1Finnish Meteorological Institute, Helsinki, Finland
2Arctic Research Center, Finnish Meteorological Institute, Sodankylä, Finland
3Kuopio Unit, Finnish Meteorological Institute, Kuopio, Finland
4University of Iceland, Department of Physics, Reykjavik, Iceland
5Agricultural University of Iceland, Faculty of Environment, Hvanneyri, Iceland
6Department of Physics, University of Helsinki, Helsinki, Finland
Received: 20 Nov 2013 – Published in The Cryosphere Discuss.: 10 Jan 2014
Abstract. Climatic effects of black carbon (BC) deposition on snow have been proposed to result from reduced snow albedo and increased melt due to light-absorbing particles. In this study, we hypothesize that BC may decrease the liquid-water retention capacity of melting snow, and present our first data, where both the snow density and elemental carbon content were measured. In our experiments, artificially added light-absorbing impurities decreased the density of seasonally melting natural snow. No relationship was found in case of natural non-melting snow. We also suggest three possible processes that might lead to lower snow density.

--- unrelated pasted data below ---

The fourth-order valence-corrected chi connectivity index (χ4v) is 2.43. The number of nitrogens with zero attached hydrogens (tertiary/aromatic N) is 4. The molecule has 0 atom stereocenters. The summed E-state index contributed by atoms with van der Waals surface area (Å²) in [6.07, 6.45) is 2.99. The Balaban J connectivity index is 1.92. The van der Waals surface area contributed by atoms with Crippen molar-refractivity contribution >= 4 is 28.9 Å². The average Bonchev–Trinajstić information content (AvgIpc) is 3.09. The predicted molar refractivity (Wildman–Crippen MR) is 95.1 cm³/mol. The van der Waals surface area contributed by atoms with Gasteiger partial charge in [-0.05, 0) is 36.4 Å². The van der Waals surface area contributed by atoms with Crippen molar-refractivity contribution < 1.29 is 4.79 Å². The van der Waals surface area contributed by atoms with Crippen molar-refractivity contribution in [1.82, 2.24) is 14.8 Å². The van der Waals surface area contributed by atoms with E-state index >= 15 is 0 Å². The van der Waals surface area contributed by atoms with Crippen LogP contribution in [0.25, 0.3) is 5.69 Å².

Revised: 10 Apr 2014 – Accepted: 14 Apr 2014 – Published: 26 May 2014
Citation: Meinander, O., Kontu, A., Virkkula, A., Arola, A., Backman, L., Dagsson-Waldhauserová, P., Järvinen, O., Manninen, T., Svensson, J., de Leeuw, G., and Leppäranta, M.: Brief communication: Light-absorbing impurities can reduce the density of melting snow, The Cryosphere, 8, 991-995, doi:10.5194/tc-8-991-2014, 2014.